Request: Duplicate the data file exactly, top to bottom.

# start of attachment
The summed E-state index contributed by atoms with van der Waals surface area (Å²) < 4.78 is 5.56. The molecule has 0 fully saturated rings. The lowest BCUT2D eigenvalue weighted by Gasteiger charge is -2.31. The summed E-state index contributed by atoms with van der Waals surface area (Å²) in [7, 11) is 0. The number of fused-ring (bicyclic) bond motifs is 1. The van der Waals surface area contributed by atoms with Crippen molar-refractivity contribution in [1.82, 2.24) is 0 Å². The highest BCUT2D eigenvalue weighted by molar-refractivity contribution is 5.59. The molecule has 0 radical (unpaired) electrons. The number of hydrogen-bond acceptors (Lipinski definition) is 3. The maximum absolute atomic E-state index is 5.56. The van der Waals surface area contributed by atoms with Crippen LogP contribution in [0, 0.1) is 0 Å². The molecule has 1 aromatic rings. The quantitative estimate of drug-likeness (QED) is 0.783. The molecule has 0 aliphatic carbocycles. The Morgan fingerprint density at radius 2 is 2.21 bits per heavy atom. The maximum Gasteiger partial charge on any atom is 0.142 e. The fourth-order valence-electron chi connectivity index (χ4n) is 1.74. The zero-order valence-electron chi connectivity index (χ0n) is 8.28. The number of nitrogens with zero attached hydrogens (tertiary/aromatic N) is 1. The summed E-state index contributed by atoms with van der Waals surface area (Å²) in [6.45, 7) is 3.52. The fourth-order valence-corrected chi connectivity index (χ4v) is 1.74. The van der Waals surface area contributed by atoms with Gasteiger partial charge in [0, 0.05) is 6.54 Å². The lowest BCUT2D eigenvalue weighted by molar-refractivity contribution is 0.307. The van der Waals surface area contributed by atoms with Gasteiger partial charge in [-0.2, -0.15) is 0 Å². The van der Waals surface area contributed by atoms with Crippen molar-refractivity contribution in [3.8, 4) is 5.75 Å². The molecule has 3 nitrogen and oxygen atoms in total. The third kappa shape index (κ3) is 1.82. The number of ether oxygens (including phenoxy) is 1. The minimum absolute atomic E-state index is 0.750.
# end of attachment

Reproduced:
The summed E-state index contributed by atoms with van der Waals surface area (Å²) < 4.78 is 5.56. The molecule has 0 fully saturated rings. The lowest BCUT2D eigenvalue weighted by Gasteiger charge is -2.31. The summed E-state index contributed by atoms with van der Waals surface area (Å²) in [7, 11) is 0. The number of fused-ring (bicyclic) bond motifs is 1. The van der Waals surface area contributed by atoms with Crippen molar-refractivity contribution in [1.82, 2.24) is 0 Å². The highest BCUT2D eigenvalue weighted by molar-refractivity contribution is 5.59. The molecule has 0 radical (unpaired) electrons. The number of hydrogen-bond acceptors (Lipinski definition) is 3. The maximum absolute atomic E-state index is 5.56. The van der Waals surface area contributed by atoms with Crippen LogP contribution in [0, 0.1) is 0 Å². The molecule has 1 aromatic rings. The quantitative estimate of drug-likeness (QED) is 0.783. The molecule has 0 aliphatic carbocycles. The Morgan fingerprint density at radius 2 is 2.21 bits per heavy atom. The maximum Gasteiger partial charge on any atom is 0.142 e. The fourth-order valence-electron chi connectivity index (χ4n) is 1.74. The zero-order valence-electron chi connectivity index (χ0n) is 8.28. The number of nitrogens with zero attached hydrogens (tertiary/aromatic N) is 1. The summed E-state index contributed by atoms with van der Waals surface area (Å²) in [6.45, 7) is 3.52. The fourth-order valence-corrected chi connectivity index (χ4v) is 1.74. The van der Waals surface area contributed by atoms with Gasteiger partial charge in [0, 0.05) is 6.54 Å². The lowest BCUT2D eigenvalue weighted by molar-refractivity contribution is 0.307. The van der Waals surface area contributed by atoms with Gasteiger partial charge in [-0.2, -0.15) is 0 Å². The van der Waals surface area contributed by atoms with Crippen molar-refractivity contribution in [3.8, 4) is 5.75 Å². The molecule has 3 nitrogen and oxygen atoms in total. The third kappa shape index (κ3) is 1.82. The number of ether oxygens (including phenoxy) is 1. The minimum absolute atomic E-state index is 0.750.